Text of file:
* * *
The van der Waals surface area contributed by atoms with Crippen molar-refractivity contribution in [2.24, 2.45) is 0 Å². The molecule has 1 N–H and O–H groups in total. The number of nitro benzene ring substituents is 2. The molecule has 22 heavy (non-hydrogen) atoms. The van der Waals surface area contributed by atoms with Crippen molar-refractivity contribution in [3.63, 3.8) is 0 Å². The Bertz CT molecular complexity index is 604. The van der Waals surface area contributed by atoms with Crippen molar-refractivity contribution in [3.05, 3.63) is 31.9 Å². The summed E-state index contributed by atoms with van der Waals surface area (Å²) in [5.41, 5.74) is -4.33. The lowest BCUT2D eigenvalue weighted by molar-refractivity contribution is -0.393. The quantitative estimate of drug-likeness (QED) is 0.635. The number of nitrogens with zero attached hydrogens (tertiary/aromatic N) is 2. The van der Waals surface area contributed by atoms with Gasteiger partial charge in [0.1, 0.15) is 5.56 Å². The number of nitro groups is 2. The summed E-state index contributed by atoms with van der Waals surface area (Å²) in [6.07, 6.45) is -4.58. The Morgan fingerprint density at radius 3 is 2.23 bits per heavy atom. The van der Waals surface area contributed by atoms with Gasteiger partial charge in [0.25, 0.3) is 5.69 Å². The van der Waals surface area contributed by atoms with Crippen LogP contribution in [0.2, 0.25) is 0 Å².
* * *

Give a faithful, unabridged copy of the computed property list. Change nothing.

The van der Waals surface area contributed by atoms with Crippen molar-refractivity contribution in [2.24, 2.45) is 0 Å². The molecule has 1 N–H and O–H groups in total. The number of nitro benzene ring substituents is 2. The molecule has 22 heavy (non-hydrogen) atoms. The van der Waals surface area contributed by atoms with Crippen molar-refractivity contribution in [3.63, 3.8) is 0 Å². The Bertz CT molecular complexity index is 604. The van der Waals surface area contributed by atoms with Crippen molar-refractivity contribution in [3.05, 3.63) is 31.9 Å². The summed E-state index contributed by atoms with van der Waals surface area (Å²) in [5.41, 5.74) is -4.33. The lowest BCUT2D eigenvalue weighted by molar-refractivity contribution is -0.393. The quantitative estimate of drug-likeness (QED) is 0.635. The number of nitrogens with zero attached hydrogens (tertiary/aromatic N) is 2. The van der Waals surface area contributed by atoms with Gasteiger partial charge in [0.1, 0.15) is 5.56 Å². The number of nitro groups is 2. The summed E-state index contributed by atoms with van der Waals surface area (Å²) in [6.07, 6.45) is -4.58. The Morgan fingerprint density at radius 3 is 2.23 bits per heavy atom. The van der Waals surface area contributed by atoms with Gasteiger partial charge in [0.25, 0.3) is 5.69 Å². The van der Waals surface area contributed by atoms with Crippen LogP contribution in [0.2, 0.25) is 0 Å².